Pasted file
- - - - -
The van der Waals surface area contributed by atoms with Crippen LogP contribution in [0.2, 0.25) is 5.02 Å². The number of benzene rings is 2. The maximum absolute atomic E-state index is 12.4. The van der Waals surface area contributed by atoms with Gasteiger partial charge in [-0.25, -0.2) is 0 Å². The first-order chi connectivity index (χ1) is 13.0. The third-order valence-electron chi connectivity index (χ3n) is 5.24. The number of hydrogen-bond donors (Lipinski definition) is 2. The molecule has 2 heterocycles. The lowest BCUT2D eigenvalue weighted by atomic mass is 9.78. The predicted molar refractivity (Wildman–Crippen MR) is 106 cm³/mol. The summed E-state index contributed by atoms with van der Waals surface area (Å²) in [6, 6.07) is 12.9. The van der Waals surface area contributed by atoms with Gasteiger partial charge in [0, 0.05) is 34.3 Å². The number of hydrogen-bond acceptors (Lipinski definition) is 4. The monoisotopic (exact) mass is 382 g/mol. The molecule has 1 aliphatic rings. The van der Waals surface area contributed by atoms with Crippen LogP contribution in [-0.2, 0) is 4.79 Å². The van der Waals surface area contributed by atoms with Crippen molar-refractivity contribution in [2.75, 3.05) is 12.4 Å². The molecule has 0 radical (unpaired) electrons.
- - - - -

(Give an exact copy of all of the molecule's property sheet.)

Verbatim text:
The van der Waals surface area contributed by atoms with Crippen LogP contribution in [0.2, 0.25) is 5.02 Å². The number of benzene rings is 2. The maximum absolute atomic E-state index is 12.4. The van der Waals surface area contributed by atoms with Gasteiger partial charge in [-0.25, -0.2) is 0 Å². The first-order chi connectivity index (χ1) is 13.0. The third-order valence-electron chi connectivity index (χ3n) is 5.24. The number of hydrogen-bond donors (Lipinski definition) is 2. The molecule has 2 heterocycles. The lowest BCUT2D eigenvalue weighted by atomic mass is 9.78. The predicted molar refractivity (Wildman–Crippen MR) is 106 cm³/mol. The summed E-state index contributed by atoms with van der Waals surface area (Å²) in [6, 6.07) is 12.9. The van der Waals surface area contributed by atoms with Gasteiger partial charge in [0, 0.05) is 34.3 Å². The number of hydrogen-bond acceptors (Lipinski definition) is 4. The monoisotopic (exact) mass is 382 g/mol. The molecule has 1 aliphatic rings. The van der Waals surface area contributed by atoms with Crippen LogP contribution in [-0.2, 0) is 4.79 Å². The van der Waals surface area contributed by atoms with Crippen molar-refractivity contribution in [2.75, 3.05) is 12.4 Å². The molecule has 0 radical (unpaired) electrons.